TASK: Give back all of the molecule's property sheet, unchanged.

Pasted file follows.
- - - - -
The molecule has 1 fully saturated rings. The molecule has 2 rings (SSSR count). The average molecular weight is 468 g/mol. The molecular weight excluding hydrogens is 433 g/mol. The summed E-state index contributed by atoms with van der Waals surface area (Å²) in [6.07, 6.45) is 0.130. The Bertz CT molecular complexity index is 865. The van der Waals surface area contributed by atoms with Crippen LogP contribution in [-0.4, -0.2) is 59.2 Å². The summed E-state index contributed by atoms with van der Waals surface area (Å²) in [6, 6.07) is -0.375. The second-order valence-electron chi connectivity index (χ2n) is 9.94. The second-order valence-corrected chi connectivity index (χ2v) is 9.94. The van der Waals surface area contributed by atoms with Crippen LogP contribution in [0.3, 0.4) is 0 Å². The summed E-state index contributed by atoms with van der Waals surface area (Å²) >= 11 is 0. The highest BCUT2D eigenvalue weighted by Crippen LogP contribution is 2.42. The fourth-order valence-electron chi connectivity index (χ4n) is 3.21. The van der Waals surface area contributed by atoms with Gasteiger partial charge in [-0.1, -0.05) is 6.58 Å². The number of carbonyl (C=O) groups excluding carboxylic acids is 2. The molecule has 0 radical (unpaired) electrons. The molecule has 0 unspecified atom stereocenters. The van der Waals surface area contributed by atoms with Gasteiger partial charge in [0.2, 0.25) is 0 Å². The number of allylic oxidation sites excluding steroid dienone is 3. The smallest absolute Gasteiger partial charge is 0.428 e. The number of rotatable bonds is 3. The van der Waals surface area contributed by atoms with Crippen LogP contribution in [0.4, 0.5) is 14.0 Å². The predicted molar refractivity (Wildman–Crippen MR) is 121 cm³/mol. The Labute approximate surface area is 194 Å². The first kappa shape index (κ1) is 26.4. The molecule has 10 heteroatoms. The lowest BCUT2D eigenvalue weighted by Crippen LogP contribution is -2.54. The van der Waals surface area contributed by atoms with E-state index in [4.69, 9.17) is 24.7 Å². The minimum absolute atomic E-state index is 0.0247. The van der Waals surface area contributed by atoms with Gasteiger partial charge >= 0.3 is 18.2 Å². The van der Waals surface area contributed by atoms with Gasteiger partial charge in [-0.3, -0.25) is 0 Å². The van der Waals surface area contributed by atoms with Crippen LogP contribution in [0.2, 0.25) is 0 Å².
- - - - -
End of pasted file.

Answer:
The molecule has 1 fully saturated rings. The molecule has 2 rings (SSSR count). The average molecular weight is 468 g/mol. The molecular weight excluding hydrogens is 433 g/mol. The summed E-state index contributed by atoms with van der Waals surface area (Å²) in [6.07, 6.45) is 0.130. The Bertz CT molecular complexity index is 865. The van der Waals surface area contributed by atoms with Crippen LogP contribution in [-0.4, -0.2) is 59.2 Å². The summed E-state index contributed by atoms with van der Waals surface area (Å²) in [6, 6.07) is -0.375. The second-order valence-electron chi connectivity index (χ2n) is 9.94. The second-order valence-corrected chi connectivity index (χ2v) is 9.94. The van der Waals surface area contributed by atoms with Crippen LogP contribution in [0.3, 0.4) is 0 Å². The summed E-state index contributed by atoms with van der Waals surface area (Å²) >= 11 is 0. The highest BCUT2D eigenvalue weighted by Crippen LogP contribution is 2.42. The fourth-order valence-electron chi connectivity index (χ4n) is 3.21. The van der Waals surface area contributed by atoms with Gasteiger partial charge in [-0.1, -0.05) is 6.58 Å². The number of carbonyl (C=O) groups excluding carboxylic acids is 2. The molecule has 0 radical (unpaired) electrons. The molecule has 0 unspecified atom stereocenters. The van der Waals surface area contributed by atoms with Gasteiger partial charge in [0.2, 0.25) is 0 Å². The number of allylic oxidation sites excluding steroid dienone is 3. The smallest absolute Gasteiger partial charge is 0.428 e. The number of rotatable bonds is 3. The van der Waals surface area contributed by atoms with Crippen LogP contribution in [0.4, 0.5) is 14.0 Å². The predicted molar refractivity (Wildman–Crippen MR) is 121 cm³/mol. The Labute approximate surface area is 194 Å². The first kappa shape index (κ1) is 26.4. The molecule has 10 heteroatoms. The lowest BCUT2D eigenvalue weighted by Crippen LogP contribution is -2.54. The van der Waals surface area contributed by atoms with E-state index in [4.69, 9.17) is 24.7 Å². The minimum absolute atomic E-state index is 0.0247. The van der Waals surface area contributed by atoms with Gasteiger partial charge >= 0.3 is 18.2 Å². The van der Waals surface area contributed by atoms with Gasteiger partial charge in [-0.3, -0.25) is 0 Å². The van der Waals surface area contributed by atoms with Crippen LogP contribution in [0.2, 0.25) is 0 Å².